Kentucky Clerk Files Brief Arguing She Should Not Be Held In Contempt Of Court

Despite a federal judge's order, Rowan County Clerk Kim Davis refuses to issue marriage licenses and faces a contempt of court hearing on Thursday.

Lawyers for Rowan County Clerk Kim Davis filed a motion in in federal court on Wednesday arguing she should not be held in contempt for refusing to issue marriage licenses — even though a federal judge ordered the Kentucky official to do so in August and her attempts to keep that order on hold while she appeals has been rejected all the way up to the Supreme Court.

After those appeals had been rejected, a same-sex couple applied for a marriage license at Davis’s office on Tuesday morning. When Davis and her staff refused, attorneys at the ACLU of Kentucky — representing April Miller and Karen Roberts — filed a motion to hold Davis in contempt of court.

Judge David Bunning scheduled a hearing on the motion for 11 a.m. Thursday.

Davis's lawyers raise several defenses in Wednesday's filing, chief among them reiterating her longstanding argument that requiring Davis's office to issue marriage licenses to same-sex couples would violate her Christian faith.

Specifically, Davis said in Wednesday’s brief that she could not have complied with a judge's order she issue the licenses “because it irreparably and irreversibly violates her conscience by directing her to authorize and issue [same-sex marriage] licenses bearing her name and approval.” A contempt charge, which could include a fine, would “substantially burden Davis’ religious exercise for the same reasons.”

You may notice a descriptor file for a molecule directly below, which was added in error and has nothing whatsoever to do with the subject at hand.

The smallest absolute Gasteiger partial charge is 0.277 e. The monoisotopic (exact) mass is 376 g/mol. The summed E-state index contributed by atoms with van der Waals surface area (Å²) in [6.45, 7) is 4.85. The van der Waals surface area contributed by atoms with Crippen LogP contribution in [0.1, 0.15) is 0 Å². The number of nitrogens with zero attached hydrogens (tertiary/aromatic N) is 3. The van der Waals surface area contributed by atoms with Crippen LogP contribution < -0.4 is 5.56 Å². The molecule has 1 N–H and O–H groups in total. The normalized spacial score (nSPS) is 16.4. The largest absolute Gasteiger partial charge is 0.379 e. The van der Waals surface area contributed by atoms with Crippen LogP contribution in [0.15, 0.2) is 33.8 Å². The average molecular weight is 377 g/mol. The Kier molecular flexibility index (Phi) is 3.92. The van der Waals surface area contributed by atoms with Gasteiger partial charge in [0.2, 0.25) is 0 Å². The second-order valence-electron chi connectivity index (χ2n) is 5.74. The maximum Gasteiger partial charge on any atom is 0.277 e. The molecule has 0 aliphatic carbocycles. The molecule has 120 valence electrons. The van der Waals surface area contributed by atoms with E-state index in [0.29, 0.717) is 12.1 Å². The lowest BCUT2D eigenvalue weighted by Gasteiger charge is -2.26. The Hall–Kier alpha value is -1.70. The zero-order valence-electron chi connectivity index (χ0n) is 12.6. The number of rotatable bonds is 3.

Since the Supreme Court ruled in favor of nationwide marriage equality, Davis has claimed to hold a religious objection to her name appearing on the marriage licenses of same-sex couples. Davis also barred all six of her deputies at the Rowan County Clerk’s Office from issuing marriage licenses to anybody — even though at least one deputy clerk was willing to issue licenses to same-sex couples.

In her brief Wednesday, Davis adds that she would be denied the right of due legal process if held in contempt because subsequent motions have been filed since the August 12 order.

Since contempt charges could result in financial penalties, the brief adds, being held in contempt would amount to a criminal sanction that thus entitles her to additional rights as a defendant.

“Davis has not been afforded all of the requisite constitutional protections for those facing criminal allegations and she therefore specifically demands herein and does not waive any and all rights of those accused of crimes, including but not limited to her right to a jury trial,” the brief states.

Finally, a contempt charge would be overkill when the state has other remedies, the brief said. For example, Davis contends that the state could allow her to opt-out of issuing licenses, a neighboring county clerk could be deputized to fulfill marriage licensing duties, or the state marriage license form could be revised so the name of the head clerk from each county does not appear on it.

As such, the brief says, “any contempt finding in this matter is premature and improperly intrusive and invasive into state affairs.”

The brief was filed by Liberty Counsel, a nonprofit law-firm and self-described Christian ministry that is representing Davis.

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